After arriving in the capital, Raquel found herself in one of the brothels. Most of them were located near the Undecimo de septiembre (September 11) railway station - a kind of ghetto where immigrants of Jewish origin settled since the 19th century.

Trade compatriots

In Argentina, "sex for money" was legalized in 1875, immediately after the start of the mass migration of Europeans. Along with honest people who came in search of a better life, all sorts of criminal elements rushed to Buenos Aires. Among them were Jewish pimps from Poland, who were called "kaftins" (after the name of the clothes of religious Jews).

Jewish colonists in Mauricio

Getting a license to open a brothel in Buenos Aires was easy. It was much more difficult to recruit a "staff" for him - there were an order of magnitude more men in Argentina than women. That made it possible for the latter to choose their wealthy suitors. However, the Kaftans quickly solved the problem with the personnel.

They began to import hundreds of girls and women from Eastern Europe. Without knowing Spanish, without documents (they were taken away by pimps), unable to complain to the authorities, yesterday's immigrants turned into powerless sex slaves.

Polish immigrants in Buenos Aires

The "caftans" found their victims in the Jewish townships of Poland and Ukraine, which at that time often suffered pogroms. The malefactors had 2 main recruitment scenarios: the girl was either married to a “rich man overseas looking for a bride in his native land”, or a decent gentleman announced the recruitment of “servants for a rich Jewish family”.

To consolidate the effect, girls and their relatives were sometimes given expensive gifts. After the consent, there was only a path across the ocean and a nightmare that began for women right in the port of Buenos Aires. All documents were taken from unsuspecting "wives" and "maids", they hung large monetary debts on them and forced them to work out in local "houses of tolerance". If the victim resisted, she was severely beaten and sexually abused.

This illegal business was so profitable that the "caftans" bribed not only individual police commissioners, but entire sections. In order to finally "legalize" its activities, the Jewish mafia in 1906 founded the Varsovia ("Warsaw") Mutual Aid Society, which in 1929 was renamed Zwi Migdal ("Great Power").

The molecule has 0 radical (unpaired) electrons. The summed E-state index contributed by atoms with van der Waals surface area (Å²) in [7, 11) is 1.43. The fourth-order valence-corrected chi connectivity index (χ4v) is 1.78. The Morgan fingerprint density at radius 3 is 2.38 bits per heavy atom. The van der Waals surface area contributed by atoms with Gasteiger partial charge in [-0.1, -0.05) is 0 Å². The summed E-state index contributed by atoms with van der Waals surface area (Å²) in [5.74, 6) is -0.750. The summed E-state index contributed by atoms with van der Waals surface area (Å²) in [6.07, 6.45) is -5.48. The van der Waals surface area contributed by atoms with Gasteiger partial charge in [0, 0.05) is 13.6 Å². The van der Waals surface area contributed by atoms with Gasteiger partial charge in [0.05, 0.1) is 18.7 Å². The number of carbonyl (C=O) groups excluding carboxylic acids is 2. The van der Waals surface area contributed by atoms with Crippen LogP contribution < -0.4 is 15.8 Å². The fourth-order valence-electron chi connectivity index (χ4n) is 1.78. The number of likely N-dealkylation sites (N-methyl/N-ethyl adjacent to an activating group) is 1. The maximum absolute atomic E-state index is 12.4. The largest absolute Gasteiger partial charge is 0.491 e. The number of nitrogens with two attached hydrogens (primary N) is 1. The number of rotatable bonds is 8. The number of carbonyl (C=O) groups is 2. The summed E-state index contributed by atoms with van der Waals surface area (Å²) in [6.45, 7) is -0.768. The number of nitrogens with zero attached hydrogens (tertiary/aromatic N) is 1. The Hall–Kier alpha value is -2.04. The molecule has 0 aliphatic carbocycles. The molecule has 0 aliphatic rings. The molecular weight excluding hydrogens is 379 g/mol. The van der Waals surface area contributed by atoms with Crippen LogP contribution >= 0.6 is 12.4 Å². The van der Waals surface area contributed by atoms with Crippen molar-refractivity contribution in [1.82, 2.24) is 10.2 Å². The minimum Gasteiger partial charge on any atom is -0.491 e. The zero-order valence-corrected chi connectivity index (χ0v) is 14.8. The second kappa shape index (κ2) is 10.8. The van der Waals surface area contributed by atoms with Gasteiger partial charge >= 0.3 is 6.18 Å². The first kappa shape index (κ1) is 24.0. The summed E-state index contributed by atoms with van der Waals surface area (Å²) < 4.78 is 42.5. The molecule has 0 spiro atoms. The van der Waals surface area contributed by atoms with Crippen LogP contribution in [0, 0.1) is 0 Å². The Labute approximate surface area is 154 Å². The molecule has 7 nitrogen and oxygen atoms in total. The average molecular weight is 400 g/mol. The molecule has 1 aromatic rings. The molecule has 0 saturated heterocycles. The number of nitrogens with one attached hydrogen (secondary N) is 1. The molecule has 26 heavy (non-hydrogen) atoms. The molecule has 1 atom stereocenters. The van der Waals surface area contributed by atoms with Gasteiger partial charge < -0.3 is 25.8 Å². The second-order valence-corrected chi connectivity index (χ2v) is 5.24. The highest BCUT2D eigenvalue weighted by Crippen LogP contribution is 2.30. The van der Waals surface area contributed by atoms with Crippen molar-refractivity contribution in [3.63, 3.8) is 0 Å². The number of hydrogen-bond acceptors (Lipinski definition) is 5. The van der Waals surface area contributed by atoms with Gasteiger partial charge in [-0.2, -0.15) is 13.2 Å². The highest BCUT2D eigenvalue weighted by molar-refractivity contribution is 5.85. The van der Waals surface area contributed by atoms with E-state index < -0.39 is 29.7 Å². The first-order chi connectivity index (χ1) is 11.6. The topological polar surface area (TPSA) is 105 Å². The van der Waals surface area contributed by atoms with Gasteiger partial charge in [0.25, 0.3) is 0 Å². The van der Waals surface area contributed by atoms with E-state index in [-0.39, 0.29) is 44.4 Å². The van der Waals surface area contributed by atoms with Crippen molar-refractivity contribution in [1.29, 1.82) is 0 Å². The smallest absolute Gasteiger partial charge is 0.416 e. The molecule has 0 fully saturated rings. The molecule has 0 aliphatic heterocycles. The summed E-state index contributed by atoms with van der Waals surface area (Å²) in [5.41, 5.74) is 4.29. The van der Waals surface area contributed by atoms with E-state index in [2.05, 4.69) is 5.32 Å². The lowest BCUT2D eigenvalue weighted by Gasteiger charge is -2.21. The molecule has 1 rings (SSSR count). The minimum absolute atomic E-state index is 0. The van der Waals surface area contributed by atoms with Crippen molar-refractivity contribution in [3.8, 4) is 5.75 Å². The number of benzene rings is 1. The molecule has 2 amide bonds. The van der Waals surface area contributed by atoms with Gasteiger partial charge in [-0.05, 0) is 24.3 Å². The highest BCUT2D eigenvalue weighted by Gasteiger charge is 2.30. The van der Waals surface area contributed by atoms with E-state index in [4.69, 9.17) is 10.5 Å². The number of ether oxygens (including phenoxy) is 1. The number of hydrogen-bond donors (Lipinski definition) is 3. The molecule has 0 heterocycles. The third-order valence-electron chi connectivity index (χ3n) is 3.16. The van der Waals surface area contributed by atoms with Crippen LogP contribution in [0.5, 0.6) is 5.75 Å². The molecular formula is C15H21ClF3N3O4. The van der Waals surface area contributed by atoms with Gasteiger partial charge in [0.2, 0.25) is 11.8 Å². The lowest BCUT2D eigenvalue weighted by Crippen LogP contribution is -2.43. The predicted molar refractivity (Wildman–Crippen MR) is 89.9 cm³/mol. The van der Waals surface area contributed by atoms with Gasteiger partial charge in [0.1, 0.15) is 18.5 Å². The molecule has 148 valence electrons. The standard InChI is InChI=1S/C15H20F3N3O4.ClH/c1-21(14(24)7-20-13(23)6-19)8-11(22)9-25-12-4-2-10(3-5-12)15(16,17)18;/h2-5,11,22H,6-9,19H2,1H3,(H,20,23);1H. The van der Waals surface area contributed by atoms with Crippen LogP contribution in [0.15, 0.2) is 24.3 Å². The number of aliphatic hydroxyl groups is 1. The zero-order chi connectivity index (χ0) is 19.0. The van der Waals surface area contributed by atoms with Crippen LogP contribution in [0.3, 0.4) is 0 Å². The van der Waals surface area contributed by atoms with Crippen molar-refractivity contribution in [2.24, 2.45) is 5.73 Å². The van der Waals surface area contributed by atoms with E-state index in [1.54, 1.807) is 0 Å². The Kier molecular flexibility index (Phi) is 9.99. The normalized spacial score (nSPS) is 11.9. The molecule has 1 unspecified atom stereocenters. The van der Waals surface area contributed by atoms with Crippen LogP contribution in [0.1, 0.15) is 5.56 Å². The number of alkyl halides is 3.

As a victim of compatriots destroyed the entire Jewish mafia of Buenos Aires

All the while Raquel Lieberman was forced to make "venal love", she saved up her "tips". After 3 years, the woman gave this money to one of her regular clients, who, pretending to be the owner of a brothel from the province, was able to "outbid" Raquel from her owners. Having found freedom, the woman took her sons to Buenos Aires and opened an antique shop in the capital.

Zwi Migdal Synagogue in Buenos Aires

Everything went well until the bosses of Zwi Migdal realized that they were fooled. To the former "priestess of love" they sent a fake groom Solomon Jose Korn, who, after a beautiful courtship, became the legal husband of Raquel Lieberman. And then Korn robbed his wife and, by blackmail, forced her to return to her former craft.

Although the maintenance of brothels was allowed by Argentine law, human trafficking was considered a crime. Raquel, in an interview with Commissioner Alsogaray, told him the address of the secret headquarters of Zwi Migdal on Cordoba Street in Buenos Aires.And although the police raided and searched the luxurious mansion in May 1930, the police were unable to detain the pimps (who were warned and fled abroad), law enforcement officers found a bunch of documents in Yiddish.

Four suspects from the criminal organization Zwi Migdal

At that time, the government of General Uriburu, known for its anti-Semitic sentiments, was in power in Argentina. The press raised a fuss, and by the end of 1930, authorities had arrested over 100 Zwi Migdal members. And although almost all of them were soon released due to lack of evidence, the business of trafficking in Jewish pimps was forever destroyed in Argentina.

After all this, Raquel Lieberman planned to return with her children to Poland. She saved up savings and took care of all the paperwork. However, doctors soon diagnosed her with cancer, from which Raquel died in 1935 at the age of 34. A year before her death, in 1934, the provision of intimate services for money in Argentina was prohibited by law. This ban lasted in the country until 1954.